Set B, in isolation does not allow ssh communications. It merely permits a connection allowed by other rules to be continued or (subject to certain combinations such as for H.323 and FTP) for new connections to be established between IP addresses which have an existing entry in the conntrack table.
The problem with Set A is that it is not stateful - an attacker could create a client connection to any port on your server as long as the client end used port 22. To address this problem you need a stateful firewall - i.e. one that takes into consideration the direction of the connection. Hence its more common to see something like:
iptables -A INPUT -m state --state ESTABLISHED,RELATED -j ACCEPT
iptables -A OUTPUT -m state --state ESTABLISHED,RELATED -j ACCEPT
iptables -A INPUT -m state --state NEW -m tcp -p tcp --dport 22 -j ACCEPT
iptables -A OUTPUT -m state --state NEW -m tcp -p tcp --dport 22 -j ACCEPT
Putting ESTABLISHED,RELATED first means that the whole ruleset need only be parsed once per connection - subsequent packets are matched by the first 2 rules. This can have a lot of impact on a latency with a complex ruleset.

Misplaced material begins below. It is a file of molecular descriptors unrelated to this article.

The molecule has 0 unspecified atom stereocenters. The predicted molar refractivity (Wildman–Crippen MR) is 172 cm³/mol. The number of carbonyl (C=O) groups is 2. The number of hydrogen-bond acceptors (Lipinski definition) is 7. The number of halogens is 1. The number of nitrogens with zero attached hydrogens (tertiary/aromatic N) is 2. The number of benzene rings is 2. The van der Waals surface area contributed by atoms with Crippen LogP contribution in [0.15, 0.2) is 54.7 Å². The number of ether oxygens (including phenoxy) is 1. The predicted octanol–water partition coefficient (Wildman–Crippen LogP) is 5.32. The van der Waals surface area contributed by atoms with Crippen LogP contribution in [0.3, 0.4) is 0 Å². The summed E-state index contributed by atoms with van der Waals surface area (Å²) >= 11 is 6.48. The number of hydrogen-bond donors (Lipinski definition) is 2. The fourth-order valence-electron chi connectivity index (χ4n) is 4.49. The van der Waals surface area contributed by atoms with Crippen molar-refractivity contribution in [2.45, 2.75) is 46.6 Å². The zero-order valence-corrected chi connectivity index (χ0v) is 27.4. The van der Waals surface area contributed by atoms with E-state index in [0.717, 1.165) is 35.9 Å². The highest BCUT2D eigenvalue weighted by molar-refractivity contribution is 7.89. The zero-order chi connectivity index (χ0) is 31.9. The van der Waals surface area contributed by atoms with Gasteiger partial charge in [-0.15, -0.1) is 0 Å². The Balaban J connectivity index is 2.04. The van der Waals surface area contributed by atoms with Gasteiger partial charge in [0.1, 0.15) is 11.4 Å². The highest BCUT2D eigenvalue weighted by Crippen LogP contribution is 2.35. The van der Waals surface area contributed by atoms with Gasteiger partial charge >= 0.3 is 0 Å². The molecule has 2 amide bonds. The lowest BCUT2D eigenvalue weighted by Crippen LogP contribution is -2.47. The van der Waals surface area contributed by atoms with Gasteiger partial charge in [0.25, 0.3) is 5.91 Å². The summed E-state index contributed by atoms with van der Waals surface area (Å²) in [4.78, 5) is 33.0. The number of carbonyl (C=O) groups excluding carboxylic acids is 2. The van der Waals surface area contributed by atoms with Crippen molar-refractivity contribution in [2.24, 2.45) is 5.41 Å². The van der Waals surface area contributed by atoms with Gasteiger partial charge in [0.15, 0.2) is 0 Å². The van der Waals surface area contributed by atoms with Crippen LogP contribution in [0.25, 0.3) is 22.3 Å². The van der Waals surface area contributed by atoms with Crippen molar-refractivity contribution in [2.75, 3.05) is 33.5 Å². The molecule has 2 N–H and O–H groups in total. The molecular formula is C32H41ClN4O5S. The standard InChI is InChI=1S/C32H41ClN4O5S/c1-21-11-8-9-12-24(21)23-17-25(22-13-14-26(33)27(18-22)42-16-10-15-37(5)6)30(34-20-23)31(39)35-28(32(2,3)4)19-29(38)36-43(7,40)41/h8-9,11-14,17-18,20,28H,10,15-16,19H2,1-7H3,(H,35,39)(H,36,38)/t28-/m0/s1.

The downside of using stateful firealling is that it consumes resource on the server - when the conntrack table fills up, the firewall will start dropping connections. OTOH, the stateful module allows for more complex demand management - typically by limiting the rate of connections.
Really? While there are versions of ssh using certificates for managing keys it is a very unusual case. Do you mean key pairs?
None of both sets is superior in general
Which of both sets is more restrictive
If neither is superior, how can one be better?
For a host firewall, you should use stateful firewalling - to prevent the bypass described earlier.